There was no aspect of harvest that went smoothly this year. Daily rains kept the moisture high, it never got below 18% until the day I said screw it and put it in the bin. I had no choice, heads were starting to sprout.

    It didn't come at a great time. Mom and dad were gone on vacation, and I only had one employee to help but we managed. The grain cart came in handy.

    We used 2 dump wagons, one on the 8200, and the other on the TS130a

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    Had the grain cart at the far end of the field as a full round couldn't be made.
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    To make things more interesting in the rear half of the farm vetch and other broad leafs had escaped.
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    Got to love that beautiful clean sample an axial flow will give you! If only the straw looked so good. :)
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    I like any photo with a downward angle on a tractor.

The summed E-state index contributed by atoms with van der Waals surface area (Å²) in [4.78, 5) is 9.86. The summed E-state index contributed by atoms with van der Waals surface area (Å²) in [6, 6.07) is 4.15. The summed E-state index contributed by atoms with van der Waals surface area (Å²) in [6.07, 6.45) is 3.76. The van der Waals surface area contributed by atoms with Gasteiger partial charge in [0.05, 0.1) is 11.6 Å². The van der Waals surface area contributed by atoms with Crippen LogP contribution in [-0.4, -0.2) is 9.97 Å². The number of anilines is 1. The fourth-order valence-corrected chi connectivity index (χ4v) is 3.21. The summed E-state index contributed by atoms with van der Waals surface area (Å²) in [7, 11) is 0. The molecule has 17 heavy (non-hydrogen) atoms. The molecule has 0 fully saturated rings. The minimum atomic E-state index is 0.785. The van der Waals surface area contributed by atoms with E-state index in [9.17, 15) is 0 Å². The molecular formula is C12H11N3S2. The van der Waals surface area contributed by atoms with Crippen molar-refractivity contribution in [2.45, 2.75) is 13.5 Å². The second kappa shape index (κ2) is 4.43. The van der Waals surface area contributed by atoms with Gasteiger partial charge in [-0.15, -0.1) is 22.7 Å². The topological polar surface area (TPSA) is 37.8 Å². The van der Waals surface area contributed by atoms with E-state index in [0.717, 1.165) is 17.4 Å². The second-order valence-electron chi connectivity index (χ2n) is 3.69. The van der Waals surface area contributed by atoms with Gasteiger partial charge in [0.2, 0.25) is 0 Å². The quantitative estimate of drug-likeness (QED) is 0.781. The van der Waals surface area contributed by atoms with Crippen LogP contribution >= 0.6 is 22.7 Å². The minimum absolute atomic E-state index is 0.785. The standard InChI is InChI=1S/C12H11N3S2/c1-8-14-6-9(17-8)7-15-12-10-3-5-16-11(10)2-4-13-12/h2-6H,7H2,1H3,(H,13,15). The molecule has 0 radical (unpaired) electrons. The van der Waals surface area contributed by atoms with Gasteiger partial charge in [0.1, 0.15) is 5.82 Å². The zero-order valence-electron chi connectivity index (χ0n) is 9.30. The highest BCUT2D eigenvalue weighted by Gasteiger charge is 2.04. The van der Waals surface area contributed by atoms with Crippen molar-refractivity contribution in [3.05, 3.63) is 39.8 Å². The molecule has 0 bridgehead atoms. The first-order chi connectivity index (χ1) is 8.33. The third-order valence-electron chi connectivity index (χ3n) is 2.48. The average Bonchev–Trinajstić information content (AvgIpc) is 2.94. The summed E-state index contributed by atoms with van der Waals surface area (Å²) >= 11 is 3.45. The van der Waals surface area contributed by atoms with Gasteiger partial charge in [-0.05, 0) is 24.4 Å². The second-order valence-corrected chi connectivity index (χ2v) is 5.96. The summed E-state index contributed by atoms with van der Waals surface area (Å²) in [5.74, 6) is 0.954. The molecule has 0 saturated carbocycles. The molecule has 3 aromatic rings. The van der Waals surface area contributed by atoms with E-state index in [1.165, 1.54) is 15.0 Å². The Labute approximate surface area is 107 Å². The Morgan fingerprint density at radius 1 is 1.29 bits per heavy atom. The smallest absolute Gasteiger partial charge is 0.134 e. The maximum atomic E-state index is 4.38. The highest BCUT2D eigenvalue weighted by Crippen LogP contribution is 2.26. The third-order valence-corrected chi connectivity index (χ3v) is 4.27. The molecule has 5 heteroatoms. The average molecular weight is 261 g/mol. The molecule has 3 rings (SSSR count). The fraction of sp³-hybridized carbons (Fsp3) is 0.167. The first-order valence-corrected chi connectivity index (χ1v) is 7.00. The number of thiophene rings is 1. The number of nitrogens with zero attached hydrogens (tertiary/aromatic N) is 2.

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    It's going great its going great...POOF! There is a little too much oil in that tire track for my liking.
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    Putting the wheat in the dryer bin. Won't dry it here but if worst comes to worst we should be able to hold it from spoiling with the heater.
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    Day one all the grain was 18-16.5% moisture. No photos from day 2, more of the same, but it started at 15 and ended at 13%. We put all that in the overhead to save handling it twice. Plan is to dry the lower moisture grain then put up the high moisture and dry it down too.